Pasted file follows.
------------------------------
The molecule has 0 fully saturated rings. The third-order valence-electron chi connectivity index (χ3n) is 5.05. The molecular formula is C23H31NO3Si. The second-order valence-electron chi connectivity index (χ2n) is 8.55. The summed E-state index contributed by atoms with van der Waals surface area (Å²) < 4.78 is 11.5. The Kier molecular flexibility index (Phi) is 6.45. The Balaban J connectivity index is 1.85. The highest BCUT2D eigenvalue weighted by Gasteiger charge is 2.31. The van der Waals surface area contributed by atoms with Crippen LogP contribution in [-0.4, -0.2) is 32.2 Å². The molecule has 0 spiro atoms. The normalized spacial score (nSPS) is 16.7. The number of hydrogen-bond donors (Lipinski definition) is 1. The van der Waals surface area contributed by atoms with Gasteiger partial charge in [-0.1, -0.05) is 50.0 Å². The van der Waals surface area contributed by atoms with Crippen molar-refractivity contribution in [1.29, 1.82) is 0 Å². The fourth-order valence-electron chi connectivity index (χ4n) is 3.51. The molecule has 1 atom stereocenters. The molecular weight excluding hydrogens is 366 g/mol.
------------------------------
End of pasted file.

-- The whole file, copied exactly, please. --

The molecule has 0 fully saturated rings. The third-order valence-electron chi connectivity index (χ3n) is 5.05. The molecular formula is C23H31NO3Si. The second-order valence-electron chi connectivity index (χ2n) is 8.55. The summed E-state index contributed by atoms with van der Waals surface area (Å²) < 4.78 is 11.5. The Kier molecular flexibility index (Phi) is 6.45. The Balaban J connectivity index is 1.85. The highest BCUT2D eigenvalue weighted by Gasteiger charge is 2.31. The van der Waals surface area contributed by atoms with Crippen LogP contribution in [-0.4, -0.2) is 32.2 Å². The molecule has 0 spiro atoms. The normalized spacial score (nSPS) is 16.7. The number of hydrogen-bond donors (Lipinski definition) is 1. The van der Waals surface area contributed by atoms with Gasteiger partial charge in [-0.1, -0.05) is 50.0 Å². The van der Waals surface area contributed by atoms with Crippen molar-refractivity contribution in [1.29, 1.82) is 0 Å². The fourth-order valence-electron chi connectivity index (χ4n) is 3.51. The molecule has 1 atom stereocenters. The molecular weight excluding hydrogens is 366 g/mol.